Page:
Rate of return. What has a better rate of return, a TFSA or an RRSP? That’s kind of like asking, “What kind of car is faster, red or blue?” It’s a nonsensical question. Neither an RRSP nor a TFSA has a rate of return. That’s because they are accounts, not investment products. Think of RRSPs and TFSAs as baskets – the baskets can hold many different types of investments, and there are are special tax rules for when those investments are moved in and out of the baskets. The rate of return earned in an RRSP or TFSA is determined by the investments purchased inside those accounts. But until those investments are purchased, the accounts themselves are like empty baskets, and have no rate of return.

Strategy – Why not do both?

Of course, everyone’s situation is unique, and this isn’t intended to be a specific recommendation for anyone in particular. But here’s a potential strategy to consider – why not contribute to both?


You’re in a 40% marginal tax rate. You have $5,000 to contribute. You decide to contribute the entire $5,000 to your RRSP. This results in a $2,000 tax refund (since you’re in a 40% marginal tax rate). You then contribute the $2,000 to your TFSA.

Presto! You only had $5,000 to begin with, but now have ended up with a $7,000 total investment contribution. Better yet, you didn’t have to pick between the RRSP and TFSA – you’ve contributed to both.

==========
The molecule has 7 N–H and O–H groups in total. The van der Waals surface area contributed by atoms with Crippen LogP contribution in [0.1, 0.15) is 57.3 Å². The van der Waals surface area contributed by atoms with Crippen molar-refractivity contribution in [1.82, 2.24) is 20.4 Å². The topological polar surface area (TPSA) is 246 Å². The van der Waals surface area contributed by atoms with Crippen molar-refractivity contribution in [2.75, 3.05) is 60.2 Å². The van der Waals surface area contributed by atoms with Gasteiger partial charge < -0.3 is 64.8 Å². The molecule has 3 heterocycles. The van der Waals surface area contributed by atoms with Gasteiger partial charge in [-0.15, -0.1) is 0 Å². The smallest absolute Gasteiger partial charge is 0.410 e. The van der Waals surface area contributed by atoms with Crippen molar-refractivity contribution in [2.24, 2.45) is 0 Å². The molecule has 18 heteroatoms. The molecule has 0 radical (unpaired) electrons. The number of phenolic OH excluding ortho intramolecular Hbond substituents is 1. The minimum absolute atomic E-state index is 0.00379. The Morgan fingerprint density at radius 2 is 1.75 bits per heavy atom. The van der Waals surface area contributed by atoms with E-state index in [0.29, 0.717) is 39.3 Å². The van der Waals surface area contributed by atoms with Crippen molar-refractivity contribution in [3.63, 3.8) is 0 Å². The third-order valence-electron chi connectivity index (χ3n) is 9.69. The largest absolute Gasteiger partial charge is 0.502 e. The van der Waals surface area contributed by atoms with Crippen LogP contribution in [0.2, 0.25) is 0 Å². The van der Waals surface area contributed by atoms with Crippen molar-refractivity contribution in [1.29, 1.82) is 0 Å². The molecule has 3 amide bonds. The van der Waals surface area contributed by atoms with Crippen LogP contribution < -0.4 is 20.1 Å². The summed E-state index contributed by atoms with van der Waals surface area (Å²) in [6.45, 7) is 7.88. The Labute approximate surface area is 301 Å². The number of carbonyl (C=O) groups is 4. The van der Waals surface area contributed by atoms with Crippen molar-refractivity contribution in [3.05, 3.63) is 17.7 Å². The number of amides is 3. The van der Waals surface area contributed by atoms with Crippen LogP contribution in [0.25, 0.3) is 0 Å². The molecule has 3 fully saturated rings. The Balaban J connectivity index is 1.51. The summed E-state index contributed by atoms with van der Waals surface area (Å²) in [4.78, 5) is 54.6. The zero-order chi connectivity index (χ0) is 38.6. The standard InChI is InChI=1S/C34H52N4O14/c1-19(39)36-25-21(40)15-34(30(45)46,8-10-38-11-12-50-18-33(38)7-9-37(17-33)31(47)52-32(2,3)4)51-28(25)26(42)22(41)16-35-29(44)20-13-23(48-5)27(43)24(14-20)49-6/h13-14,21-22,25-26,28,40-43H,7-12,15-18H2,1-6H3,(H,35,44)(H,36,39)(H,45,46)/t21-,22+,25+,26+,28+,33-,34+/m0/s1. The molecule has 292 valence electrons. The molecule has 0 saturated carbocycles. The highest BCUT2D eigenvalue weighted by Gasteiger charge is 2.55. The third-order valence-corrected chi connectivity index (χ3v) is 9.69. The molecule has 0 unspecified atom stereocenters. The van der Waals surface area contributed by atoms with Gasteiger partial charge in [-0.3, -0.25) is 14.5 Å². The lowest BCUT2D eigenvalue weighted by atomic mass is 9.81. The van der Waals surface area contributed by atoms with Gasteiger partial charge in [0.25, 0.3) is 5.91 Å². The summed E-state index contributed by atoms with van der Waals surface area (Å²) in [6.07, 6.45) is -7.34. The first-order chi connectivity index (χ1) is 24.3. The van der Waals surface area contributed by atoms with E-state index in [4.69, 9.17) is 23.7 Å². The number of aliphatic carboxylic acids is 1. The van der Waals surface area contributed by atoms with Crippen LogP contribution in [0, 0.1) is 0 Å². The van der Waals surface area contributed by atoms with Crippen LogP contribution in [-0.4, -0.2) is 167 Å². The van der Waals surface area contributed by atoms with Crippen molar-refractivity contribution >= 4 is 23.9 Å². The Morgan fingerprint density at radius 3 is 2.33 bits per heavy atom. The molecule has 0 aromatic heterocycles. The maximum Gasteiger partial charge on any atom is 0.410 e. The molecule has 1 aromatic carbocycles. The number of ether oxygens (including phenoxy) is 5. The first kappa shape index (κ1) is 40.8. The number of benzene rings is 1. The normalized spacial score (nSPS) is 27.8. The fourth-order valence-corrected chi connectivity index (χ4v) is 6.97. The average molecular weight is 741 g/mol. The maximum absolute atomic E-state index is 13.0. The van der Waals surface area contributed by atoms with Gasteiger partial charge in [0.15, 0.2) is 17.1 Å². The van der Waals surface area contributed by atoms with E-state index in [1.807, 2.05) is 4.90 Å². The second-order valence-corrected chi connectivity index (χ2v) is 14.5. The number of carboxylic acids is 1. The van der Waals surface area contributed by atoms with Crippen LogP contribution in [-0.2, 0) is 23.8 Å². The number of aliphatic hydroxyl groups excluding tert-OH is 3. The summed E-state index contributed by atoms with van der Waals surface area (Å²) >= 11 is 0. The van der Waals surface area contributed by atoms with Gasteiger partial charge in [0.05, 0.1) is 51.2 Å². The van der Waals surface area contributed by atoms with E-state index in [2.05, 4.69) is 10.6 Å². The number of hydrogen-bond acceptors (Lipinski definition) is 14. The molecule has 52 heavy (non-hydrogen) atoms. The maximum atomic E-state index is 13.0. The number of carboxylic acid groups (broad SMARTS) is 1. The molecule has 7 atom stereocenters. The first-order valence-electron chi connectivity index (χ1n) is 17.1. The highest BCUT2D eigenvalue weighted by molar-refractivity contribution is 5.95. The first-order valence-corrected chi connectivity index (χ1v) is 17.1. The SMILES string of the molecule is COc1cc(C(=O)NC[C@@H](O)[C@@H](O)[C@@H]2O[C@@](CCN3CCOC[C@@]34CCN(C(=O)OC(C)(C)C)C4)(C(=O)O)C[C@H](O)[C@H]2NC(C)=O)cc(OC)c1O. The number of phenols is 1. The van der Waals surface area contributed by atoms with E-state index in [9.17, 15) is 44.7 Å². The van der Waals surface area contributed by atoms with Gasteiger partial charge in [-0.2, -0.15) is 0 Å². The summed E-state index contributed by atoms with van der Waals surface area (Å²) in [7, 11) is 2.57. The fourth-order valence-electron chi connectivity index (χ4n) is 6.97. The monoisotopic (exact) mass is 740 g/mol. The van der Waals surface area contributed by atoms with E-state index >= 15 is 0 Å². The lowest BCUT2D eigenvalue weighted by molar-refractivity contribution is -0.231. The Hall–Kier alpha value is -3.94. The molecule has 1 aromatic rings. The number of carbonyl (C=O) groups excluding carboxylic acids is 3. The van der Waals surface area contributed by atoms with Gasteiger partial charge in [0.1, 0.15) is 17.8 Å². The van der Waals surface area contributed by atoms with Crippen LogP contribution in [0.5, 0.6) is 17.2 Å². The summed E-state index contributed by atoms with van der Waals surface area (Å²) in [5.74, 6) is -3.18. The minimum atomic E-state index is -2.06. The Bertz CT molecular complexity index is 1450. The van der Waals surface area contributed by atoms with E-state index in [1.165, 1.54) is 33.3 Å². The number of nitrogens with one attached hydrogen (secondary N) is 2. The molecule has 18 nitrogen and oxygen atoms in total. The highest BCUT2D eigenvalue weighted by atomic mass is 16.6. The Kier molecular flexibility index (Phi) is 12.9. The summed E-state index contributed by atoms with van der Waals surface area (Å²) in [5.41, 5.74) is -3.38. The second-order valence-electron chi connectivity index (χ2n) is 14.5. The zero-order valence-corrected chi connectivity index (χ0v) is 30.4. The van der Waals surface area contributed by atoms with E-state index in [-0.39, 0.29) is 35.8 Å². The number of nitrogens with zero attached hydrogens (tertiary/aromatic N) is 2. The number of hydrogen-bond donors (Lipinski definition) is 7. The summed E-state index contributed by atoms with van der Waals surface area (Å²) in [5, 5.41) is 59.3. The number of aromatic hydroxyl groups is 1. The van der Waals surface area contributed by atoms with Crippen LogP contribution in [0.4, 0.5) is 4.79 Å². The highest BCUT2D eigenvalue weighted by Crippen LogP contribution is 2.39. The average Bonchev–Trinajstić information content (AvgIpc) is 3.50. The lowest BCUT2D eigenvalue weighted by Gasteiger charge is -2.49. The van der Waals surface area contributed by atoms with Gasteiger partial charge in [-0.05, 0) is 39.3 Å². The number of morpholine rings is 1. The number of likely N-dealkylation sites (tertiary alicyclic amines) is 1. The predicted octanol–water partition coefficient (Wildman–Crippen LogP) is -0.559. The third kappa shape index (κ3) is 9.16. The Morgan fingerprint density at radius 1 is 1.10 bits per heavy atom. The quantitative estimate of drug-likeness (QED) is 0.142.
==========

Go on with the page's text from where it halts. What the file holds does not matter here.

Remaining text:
Bottom Line

So, should you contribute to your RRSP or TFSA? As we’ve seen, there really is no correct answer. More importantly, it’s not even a good question to begin with. You can contribute to both – it doesn’t have to be one or the other. Obsessing over which one is better is largely a distraction, and can often lead investors to become paralysed with indecision and make no investment at all.

Before making your decision, ask yourself the questions outlined above. That should help you make a more informed decision, and help you decide which course of action makes the most sense for you. And if you’re still not sure, just ask us.

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Michael Callahan